Too Many Fee Options May Mean No Fee At All

Dear Barb,

For years we charged 1% per $1,000 for direct placements, but that seemed to confuse our clients. As a result, we have several different fee options. We also charge a lower fee percentage if a client does not request us to conduct reference checks.

Our normal fee is 25%, which we will lower to 20% if a signing bonus is included in calculating our fee. When we place someone at the executive level, we charge a 30% fee, unless they make multiple hires from us and then we reduce the fee to 28%. For positions that pay under $20,000 we charge 20%.

We made these changes based on the requests from our clients to have a graduated fee schedule. Is this the type of fee schedule you would charge? I know we are being beat out by the first competitor who only charges 15%, but I don’t want to reduce our fee that much. I also find us negotiating on our guarantee more than I care to admit. We’ve now come up with six different guarantees based on the fee charged. How do you handle fees and guarantees?

Frank B., Ft. Worth, TX

Dear Frank:

I’m 100% totally confused, and I’m in your profession. One thing you need to keep in mind, A confused buyer does not buy.”

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Providing the lowest prices is a totally unsustainable advantage. Furthermore, if you aren’t the absolute lowest, you have no competitive or marketing advantage. A few years ago The New York Times had an article headlined, High End Retailers Report Strong Profits, but Wal-Mart Still Struggles.” If Wal-Mart, which actually guarantees the lowest price, was struggling while the premium retailers were doing well, isn’t that a reason to stop competing on lower pricing or extended guarantees?

My advice would be to adapt the KISS method: Keep It Simple, Stupid. We charge a 25% flat fee to all clients. If there is a signing bonus, it is included in the annual earnings and our fee. Our guarantee is a 12-month pro-rated replacement guarantee. If we have a fall-off up to one year after our placement, our client can hire someone at a reduced fee, based on how long our candidate worked. If you’d like a copy of our guarantee, please email me and put “12-month guarantee” in the subject line.

If you provide a consumer with too many choices, they often will not make a choice. Your fees are just way too confusing, so my advice is to simplify. Have the same fee percentage for every placement.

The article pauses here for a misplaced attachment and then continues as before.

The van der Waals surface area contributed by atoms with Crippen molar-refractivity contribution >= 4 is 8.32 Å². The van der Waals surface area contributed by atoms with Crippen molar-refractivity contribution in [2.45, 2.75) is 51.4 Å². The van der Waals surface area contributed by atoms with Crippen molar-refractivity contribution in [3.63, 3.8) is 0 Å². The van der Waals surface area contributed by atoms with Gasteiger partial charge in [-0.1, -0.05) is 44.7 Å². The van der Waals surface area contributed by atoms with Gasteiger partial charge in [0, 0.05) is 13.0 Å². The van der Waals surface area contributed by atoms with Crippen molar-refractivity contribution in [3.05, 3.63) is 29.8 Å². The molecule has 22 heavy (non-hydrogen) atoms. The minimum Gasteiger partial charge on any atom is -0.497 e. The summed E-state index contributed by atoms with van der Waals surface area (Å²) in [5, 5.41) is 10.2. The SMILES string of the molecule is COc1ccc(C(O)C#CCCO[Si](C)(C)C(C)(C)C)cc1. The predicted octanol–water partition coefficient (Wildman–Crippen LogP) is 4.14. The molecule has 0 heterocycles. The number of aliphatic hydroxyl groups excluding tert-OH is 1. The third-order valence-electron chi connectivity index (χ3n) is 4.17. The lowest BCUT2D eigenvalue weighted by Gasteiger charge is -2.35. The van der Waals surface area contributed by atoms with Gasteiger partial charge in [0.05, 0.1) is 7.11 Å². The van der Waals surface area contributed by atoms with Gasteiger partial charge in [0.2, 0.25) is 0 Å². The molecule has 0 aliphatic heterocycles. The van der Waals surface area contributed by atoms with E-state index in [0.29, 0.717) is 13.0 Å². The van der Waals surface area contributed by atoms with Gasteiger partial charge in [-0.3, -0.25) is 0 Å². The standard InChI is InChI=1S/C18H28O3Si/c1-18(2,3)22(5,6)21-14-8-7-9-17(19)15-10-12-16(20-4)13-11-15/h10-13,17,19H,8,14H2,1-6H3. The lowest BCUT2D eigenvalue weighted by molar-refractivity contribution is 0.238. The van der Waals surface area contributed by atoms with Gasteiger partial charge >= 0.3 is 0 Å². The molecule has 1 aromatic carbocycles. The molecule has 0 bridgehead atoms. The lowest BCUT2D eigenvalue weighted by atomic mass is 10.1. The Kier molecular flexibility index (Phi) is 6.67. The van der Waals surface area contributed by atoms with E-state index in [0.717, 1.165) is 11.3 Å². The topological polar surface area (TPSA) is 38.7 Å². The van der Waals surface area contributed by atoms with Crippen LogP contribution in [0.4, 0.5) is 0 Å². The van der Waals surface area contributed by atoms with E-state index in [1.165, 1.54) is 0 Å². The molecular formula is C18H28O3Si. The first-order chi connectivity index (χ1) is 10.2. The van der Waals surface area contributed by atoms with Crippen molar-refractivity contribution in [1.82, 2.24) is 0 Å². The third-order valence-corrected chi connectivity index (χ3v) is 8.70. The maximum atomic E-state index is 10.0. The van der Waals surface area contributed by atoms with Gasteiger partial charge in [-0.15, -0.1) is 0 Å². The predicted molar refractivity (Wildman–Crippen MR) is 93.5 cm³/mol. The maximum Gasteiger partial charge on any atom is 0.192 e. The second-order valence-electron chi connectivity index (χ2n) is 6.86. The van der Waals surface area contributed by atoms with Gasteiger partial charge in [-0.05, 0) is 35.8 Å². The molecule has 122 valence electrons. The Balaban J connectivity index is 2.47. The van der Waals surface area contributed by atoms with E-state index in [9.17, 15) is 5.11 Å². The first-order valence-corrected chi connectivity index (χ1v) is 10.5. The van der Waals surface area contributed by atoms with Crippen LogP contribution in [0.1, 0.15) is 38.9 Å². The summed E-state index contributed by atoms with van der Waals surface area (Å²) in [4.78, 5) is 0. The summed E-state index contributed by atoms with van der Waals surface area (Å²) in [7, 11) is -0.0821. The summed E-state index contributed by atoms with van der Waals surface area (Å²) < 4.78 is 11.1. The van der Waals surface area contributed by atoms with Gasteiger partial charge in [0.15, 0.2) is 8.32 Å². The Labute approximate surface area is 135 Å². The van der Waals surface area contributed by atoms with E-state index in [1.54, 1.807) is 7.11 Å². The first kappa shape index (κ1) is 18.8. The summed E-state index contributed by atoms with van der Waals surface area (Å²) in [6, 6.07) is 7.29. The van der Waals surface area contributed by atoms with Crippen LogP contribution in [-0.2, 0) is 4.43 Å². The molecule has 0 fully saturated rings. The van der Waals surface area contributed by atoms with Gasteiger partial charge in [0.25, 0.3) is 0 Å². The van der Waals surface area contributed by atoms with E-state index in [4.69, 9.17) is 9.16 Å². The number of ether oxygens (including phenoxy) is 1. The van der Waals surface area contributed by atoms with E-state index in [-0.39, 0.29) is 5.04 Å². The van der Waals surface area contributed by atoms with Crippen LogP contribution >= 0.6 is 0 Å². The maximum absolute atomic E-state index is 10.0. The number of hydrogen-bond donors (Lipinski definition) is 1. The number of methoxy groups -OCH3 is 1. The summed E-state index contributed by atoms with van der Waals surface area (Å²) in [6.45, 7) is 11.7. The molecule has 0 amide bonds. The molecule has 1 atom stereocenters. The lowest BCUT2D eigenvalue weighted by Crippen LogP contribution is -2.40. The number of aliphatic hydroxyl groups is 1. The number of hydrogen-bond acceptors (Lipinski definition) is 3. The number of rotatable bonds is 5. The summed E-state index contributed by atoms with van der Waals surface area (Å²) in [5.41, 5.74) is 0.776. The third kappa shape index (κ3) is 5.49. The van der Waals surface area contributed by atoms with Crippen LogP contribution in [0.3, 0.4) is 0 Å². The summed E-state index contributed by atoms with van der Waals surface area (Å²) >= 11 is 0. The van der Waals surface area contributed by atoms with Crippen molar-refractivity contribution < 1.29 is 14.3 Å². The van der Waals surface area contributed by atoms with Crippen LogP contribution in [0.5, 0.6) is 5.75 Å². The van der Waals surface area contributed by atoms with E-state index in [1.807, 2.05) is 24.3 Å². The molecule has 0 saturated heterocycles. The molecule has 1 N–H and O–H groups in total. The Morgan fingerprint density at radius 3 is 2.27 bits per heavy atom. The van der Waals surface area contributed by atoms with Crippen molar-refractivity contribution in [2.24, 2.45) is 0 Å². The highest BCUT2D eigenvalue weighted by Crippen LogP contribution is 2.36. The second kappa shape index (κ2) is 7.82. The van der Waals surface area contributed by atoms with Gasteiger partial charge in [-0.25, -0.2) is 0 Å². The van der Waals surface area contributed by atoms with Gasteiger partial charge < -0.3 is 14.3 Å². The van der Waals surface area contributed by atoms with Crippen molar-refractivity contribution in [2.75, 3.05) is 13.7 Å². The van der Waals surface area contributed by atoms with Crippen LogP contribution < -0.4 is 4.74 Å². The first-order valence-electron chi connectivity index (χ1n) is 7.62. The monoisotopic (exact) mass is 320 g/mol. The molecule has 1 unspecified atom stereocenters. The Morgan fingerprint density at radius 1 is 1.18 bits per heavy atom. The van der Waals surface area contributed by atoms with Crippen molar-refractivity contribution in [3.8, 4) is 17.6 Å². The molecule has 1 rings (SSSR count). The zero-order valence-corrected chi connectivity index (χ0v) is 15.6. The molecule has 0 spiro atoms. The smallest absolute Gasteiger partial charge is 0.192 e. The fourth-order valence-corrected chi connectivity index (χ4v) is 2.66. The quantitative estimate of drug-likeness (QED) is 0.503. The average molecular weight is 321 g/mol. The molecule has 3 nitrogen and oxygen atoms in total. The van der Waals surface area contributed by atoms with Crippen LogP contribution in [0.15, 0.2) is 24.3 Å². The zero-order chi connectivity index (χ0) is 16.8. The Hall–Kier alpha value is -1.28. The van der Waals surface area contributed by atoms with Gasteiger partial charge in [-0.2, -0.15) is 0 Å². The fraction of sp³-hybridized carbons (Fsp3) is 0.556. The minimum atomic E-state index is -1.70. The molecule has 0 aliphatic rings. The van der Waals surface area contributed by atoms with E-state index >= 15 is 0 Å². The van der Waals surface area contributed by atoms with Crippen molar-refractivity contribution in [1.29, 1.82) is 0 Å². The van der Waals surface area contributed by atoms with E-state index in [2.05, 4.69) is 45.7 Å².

Barbara J. Bruno, CPC, CTS

Barb Bruno, CPC, CTS, is one of the most trusted experts, speakers, and trainers in the Staffing and Recruiting Professions. If you want to receive FREE training articles from Barb, sign up for her NO BS Newsletter! Barb has spent the last twenty years focused on helping Owners, Managers, and Recruiters increase their sales, profits, and income.

Her Top Producer Tutor web-based training program jumps-starts new hires and takes experienced recruiters to their next level of production. Barb's cutting-edge program, Happy Candidates, provides you with a Customized Career Portal in less than 10 minutes. Happy Candidates allows you to help the 95% of candidates you don?t place and eliminates the greatest time waster in your business.

If you'd like to contact Barb, call (219) 663-9609 or email support@staffingandrecruiting.com.

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1 Comment on “Too Many Fee Options May Mean No Fee At All

  1. Frank,

    I can tell you from personal experience that Barb’s fee structure works. We too had several different rates and guarantees out there and did so based on what the Client requested, not what we stuck to as a firm. I read Barb’s article some time back regarding her 12 month guarantee program, reached out to her and her team and they responded promptly with a copy of their agreement which my firm uses extensively to this day. If we can’t sell the Client on 25% with a 12 month guarantee, we move on. Plenty of fish in the sea…

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